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Published by Oxford University Press, 1978. ISBN01928550857
History is and can be cruel not only to those who participated in the actual events, but also for those that tried to record and re-tell it through publications such as this. Christopher Thorne's name will not readily fall from the lips of those interested in this specific era or genre, but from this work alone, his name should be the first among the many. This book has sat upon my shelf for nigh on 20yrs, never fully read, just dipped into from time to time, past over by more 'modern' tomes from other more popular authors. Well more fool me for letting it sit there marking the passage of time with its ever yellowing pages. For inside you will not come across a more lucid, analytically fair, balanced or enjoyable read on the subject matter than this!
The research is exhaustive, even more so in a modern context given that it was written and compiled prior to the dawning of the internet and instant communications etc.
The book focus's on the specific relationship of the UK & USA in relation to the prosecution of the war against Japan, the broader strategy in SE Asia & more importantly China/India and the whole perception (often false) of each Allies reasoning and end game in theatre.
Within the 6 parts and 32 chapters Thorne skilfully guides the reader through the often shifting sands of power, duplicity and downright fear that the Allies endured both prior to WW2 itself, Pearl Harbour and beyond. The racial aspect of the war isn't shirked from, but is discussed without resorting to cheap shots at those responsible; the context is always presented in a non-biased real time manner, without resorting to hindsight opinion. We see how the balance of power between the Allies shifted to the US, the diplomatic mistakes and naivety worn brazenly by both as they tried to come to terms with the power shift. The crucial and complicated role of Australia/New Zealand within an old alliance with UK and the new with the US is eloquently announced through the authors writing. China's role, and the differing views take by the Allies as to how, what and where they could be of help is particularly insightful, especially given China's modern place in the world. Behind all of this we have the slow demise of British Empire and the rise of the American, economically, politically and obviously militarily. These seismic events and consequences live with us today, and still shape both Governmental and Public policy & attitudes not only in the region but between the various peoples.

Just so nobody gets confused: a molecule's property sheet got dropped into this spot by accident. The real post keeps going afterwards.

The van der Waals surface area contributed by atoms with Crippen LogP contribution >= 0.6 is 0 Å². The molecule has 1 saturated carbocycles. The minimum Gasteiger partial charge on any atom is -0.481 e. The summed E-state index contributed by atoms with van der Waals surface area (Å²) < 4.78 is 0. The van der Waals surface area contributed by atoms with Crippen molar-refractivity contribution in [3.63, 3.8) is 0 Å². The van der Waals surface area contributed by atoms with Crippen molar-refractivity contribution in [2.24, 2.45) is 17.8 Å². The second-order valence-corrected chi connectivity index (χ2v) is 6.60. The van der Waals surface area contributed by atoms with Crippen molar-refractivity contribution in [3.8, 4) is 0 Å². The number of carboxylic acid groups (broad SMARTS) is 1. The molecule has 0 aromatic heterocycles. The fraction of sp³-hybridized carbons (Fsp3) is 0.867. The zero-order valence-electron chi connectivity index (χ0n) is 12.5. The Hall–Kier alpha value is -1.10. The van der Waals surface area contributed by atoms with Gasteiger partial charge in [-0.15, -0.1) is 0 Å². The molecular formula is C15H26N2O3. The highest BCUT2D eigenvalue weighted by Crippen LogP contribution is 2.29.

This book isn't a book about specific battles in detail but about how and why certain campaigns, strategies and battles were fought, both on and off the field of combat.
Awarded the Bancroft Prize in 1979, the Bancroft is considered to be among the most prestigious awards in the field of American history writing. Such is the pedigree of this book.
The book is sadly and unfathomably no longer in print, but no matter where you find a copy or its condition, buy it own it and above all else read it!
5 out of 5 Stars